“You may be an impertinent fledgling, but you shouldn’t act like a chick,” said Pearl. “You should have learned how to forage already.”
Peregrine opened his beak… and then closed it again. The last thing he wanted to look like was a chick, especially in front of Gia.
“Fly along now,” said Pearl, waving her wing.
As it so happened, there had been a great many compelling orators throughout canary history. But not one of them could ever be quite as persuasive as food was. If Peregrine had to find his breakfast in order to get any, then he would just have to go find it. Peregrine followed Gia out the door with total compliance.
Peregrine didn’t make any more complaints as he picked juicy berries or pulled worms from the ground. In fact, in the presence of food, he found that maybe his wings weren’t quite as debilitatingly sore as he had thought. He actually ended up enjoying foraging.
Peregrine snapped at a beetle, but it crawled into a hole in the branch he was standing on. Gia landed next to him. “I didn’t know how to forage either when I was your age,” she admitted. “You didn’t?” Peregrine asked, perking up. There is something very encouraging about mutual failure.
~
“I don’t know why I let the smallest one carry our lunch yesterday,” Pearl said, shifting the rucksack on her back. She was the official snack-bearer this time, and she made it look easy.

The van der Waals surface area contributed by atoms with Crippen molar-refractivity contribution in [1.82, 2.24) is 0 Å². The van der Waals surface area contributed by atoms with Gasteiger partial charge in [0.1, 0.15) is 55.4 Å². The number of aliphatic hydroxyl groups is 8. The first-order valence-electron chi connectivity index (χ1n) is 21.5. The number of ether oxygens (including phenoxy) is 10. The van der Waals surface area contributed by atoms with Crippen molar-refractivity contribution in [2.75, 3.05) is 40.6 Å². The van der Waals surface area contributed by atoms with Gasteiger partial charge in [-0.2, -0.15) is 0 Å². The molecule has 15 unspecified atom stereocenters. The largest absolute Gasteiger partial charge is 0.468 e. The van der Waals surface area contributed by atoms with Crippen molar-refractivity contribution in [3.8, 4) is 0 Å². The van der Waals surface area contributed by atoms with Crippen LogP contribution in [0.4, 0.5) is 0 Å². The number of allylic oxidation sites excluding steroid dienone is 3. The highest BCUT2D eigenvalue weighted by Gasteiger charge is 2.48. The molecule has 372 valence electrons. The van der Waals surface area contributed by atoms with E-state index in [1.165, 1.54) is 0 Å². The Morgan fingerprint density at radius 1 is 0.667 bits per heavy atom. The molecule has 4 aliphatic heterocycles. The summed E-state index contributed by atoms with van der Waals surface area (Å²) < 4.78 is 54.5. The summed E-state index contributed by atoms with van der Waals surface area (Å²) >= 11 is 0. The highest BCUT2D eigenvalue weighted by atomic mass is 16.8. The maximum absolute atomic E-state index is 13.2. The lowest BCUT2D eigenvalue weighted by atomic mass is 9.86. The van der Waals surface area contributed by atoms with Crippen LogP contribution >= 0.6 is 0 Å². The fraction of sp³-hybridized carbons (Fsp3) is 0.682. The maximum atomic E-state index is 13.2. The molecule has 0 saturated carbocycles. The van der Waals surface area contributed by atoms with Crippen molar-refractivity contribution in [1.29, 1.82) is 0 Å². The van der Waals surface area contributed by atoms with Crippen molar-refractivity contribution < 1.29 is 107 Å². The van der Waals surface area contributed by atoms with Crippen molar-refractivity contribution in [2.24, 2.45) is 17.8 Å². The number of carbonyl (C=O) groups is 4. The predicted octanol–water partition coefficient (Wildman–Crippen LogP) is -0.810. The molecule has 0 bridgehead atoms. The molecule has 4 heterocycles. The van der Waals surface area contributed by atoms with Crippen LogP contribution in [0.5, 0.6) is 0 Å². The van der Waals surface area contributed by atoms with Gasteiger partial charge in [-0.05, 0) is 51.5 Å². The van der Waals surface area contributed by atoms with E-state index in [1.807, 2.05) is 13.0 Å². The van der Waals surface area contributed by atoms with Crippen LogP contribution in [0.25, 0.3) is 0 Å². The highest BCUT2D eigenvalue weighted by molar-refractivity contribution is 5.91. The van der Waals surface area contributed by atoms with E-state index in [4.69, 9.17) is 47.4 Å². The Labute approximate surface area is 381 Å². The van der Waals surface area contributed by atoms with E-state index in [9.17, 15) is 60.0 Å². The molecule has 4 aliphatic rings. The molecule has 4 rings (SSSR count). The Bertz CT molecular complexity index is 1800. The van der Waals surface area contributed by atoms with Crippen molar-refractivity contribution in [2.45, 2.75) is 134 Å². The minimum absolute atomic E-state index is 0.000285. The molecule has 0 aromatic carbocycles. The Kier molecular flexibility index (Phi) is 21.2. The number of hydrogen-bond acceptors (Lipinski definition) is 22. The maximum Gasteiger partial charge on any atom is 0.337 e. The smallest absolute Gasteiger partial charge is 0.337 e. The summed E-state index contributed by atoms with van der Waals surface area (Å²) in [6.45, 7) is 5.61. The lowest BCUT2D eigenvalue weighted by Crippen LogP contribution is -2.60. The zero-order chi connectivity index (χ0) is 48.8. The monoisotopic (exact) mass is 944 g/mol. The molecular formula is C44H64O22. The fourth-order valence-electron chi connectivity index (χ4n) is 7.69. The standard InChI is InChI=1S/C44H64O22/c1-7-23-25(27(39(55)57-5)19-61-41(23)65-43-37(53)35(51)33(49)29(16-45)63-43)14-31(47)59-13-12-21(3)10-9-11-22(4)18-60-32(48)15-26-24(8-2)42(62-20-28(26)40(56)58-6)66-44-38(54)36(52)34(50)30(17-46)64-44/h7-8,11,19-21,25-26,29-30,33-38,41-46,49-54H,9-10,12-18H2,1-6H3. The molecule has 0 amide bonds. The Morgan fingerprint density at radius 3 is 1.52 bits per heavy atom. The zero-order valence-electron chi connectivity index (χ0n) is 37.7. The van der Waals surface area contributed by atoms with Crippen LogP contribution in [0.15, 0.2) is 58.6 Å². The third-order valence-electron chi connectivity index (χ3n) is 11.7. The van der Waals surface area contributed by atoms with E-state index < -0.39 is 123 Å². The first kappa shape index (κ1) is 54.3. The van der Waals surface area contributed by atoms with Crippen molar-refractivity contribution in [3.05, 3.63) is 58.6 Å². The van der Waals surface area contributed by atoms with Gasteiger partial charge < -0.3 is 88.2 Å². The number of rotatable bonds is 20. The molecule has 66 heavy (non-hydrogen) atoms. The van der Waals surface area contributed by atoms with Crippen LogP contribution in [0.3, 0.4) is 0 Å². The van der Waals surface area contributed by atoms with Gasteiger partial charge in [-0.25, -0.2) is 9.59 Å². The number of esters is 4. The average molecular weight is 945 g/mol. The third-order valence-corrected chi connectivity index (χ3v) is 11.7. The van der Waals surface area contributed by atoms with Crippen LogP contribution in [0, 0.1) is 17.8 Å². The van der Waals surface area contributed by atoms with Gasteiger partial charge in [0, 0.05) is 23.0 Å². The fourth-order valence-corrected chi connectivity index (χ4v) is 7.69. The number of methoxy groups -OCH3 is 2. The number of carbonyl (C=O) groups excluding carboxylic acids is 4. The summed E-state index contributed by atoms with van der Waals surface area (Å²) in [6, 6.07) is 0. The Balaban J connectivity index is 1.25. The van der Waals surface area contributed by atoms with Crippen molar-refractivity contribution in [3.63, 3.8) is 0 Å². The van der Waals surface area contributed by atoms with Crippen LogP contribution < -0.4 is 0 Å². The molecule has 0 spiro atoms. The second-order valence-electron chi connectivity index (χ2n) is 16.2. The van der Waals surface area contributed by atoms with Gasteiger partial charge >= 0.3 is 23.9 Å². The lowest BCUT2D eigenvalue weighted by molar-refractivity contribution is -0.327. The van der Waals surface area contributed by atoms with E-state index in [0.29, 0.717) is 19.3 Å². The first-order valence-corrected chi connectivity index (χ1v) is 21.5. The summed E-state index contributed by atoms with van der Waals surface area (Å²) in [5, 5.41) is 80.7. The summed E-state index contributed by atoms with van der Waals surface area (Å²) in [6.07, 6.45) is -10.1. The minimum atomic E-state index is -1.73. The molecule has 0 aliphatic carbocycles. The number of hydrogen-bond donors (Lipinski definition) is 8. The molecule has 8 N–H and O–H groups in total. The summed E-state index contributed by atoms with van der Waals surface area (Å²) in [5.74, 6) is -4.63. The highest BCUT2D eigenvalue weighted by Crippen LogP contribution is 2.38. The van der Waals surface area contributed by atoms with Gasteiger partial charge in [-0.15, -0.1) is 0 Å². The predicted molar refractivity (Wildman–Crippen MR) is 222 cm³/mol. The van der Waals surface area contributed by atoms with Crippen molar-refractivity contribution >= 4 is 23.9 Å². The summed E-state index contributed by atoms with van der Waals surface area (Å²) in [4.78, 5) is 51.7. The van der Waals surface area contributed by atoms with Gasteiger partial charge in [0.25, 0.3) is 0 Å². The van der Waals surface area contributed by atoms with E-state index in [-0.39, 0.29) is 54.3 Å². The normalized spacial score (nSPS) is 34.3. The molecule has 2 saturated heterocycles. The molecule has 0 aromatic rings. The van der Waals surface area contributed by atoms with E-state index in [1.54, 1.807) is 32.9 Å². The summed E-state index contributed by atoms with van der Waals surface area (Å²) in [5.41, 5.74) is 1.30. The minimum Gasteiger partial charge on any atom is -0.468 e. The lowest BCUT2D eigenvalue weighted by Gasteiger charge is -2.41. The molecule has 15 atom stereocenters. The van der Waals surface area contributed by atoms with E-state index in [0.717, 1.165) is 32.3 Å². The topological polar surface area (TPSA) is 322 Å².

Peregrine, Pearl, and Gia were already well on their way to Oakland, and they were weaving their way between sunbeams and deciduous trees.
“This rucksack is heavy. I don’t know how you did it, Peregrine. I really don’t give you enough credit.”
Peregrine nodded weakly, smiling faintly. He wasn’t lagging, exactly, but he was behind the other two, and he wasn’t talking either. At the moment, he was putting all of his energy into flapping, trying to pretend his wings didn’t hurt him as much as they did. His pride still stung from the time Pearl had called him a chick.
“Did you see that sly smile?” Gia asked. “Don’t let it get to his head!”
Gia had been wheeling in annoying and lazy circles around Peregrine and Pearl, making obnoxious comments. “You guys are sooo slow…” she drawled. “I’m going to fly ahead.” Gia began flying ahead with all of the steadfast impertinence that was typical for an impertinent fledgling.
“Hey, Gia!” Peregrine yelled. “Maybe you should try carrying the basket!” This only made Gia widen the gap more. It didn’t take long before she was completely out of sight.
“I oughta’ smack her,” Pearl muttered.